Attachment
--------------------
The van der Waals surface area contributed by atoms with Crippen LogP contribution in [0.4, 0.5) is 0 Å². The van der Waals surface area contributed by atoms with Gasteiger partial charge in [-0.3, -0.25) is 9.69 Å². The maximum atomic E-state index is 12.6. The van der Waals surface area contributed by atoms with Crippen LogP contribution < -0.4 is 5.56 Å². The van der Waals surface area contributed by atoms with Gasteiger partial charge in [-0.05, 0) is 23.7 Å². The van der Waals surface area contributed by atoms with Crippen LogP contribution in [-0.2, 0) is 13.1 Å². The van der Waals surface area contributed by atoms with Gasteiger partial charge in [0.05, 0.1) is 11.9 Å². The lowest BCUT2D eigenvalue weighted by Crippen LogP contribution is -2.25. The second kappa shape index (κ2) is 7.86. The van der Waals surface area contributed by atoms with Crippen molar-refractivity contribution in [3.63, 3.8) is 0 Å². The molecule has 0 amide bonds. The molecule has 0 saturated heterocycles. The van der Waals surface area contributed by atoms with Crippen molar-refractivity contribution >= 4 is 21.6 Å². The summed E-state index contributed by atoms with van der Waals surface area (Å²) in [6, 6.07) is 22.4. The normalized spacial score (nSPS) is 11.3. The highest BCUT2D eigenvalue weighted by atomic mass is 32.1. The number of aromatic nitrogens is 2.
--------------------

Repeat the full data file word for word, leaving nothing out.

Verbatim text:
The van der Waals surface area contributed by atoms with Crippen LogP contribution in [0.4, 0.5) is 0 Å². The van der Waals surface area contributed by atoms with Gasteiger partial charge in [-0.3, -0.25) is 9.69 Å². The maximum atomic E-state index is 12.6. The van der Waals surface area contributed by atoms with Crippen LogP contribution < -0.4 is 5.56 Å². The van der Waals surface area contributed by atoms with Gasteiger partial charge in [-0.05, 0) is 23.7 Å². The van der Waals surface area contributed by atoms with Crippen LogP contribution in [-0.2, 0) is 13.1 Å². The van der Waals surface area contributed by atoms with Gasteiger partial charge in [0.05, 0.1) is 11.9 Å². The lowest BCUT2D eigenvalue weighted by Crippen LogP contribution is -2.25. The second kappa shape index (κ2) is 7.86. The van der Waals surface area contributed by atoms with Crippen molar-refractivity contribution in [3.63, 3.8) is 0 Å². The molecule has 0 amide bonds. The molecule has 0 saturated heterocycles. The van der Waals surface area contributed by atoms with Crippen molar-refractivity contribution >= 4 is 21.6 Å². The summed E-state index contributed by atoms with van der Waals surface area (Å²) in [6, 6.07) is 22.4. The normalized spacial score (nSPS) is 11.3. The highest BCUT2D eigenvalue weighted by atomic mass is 32.1. The number of aromatic nitrogens is 2.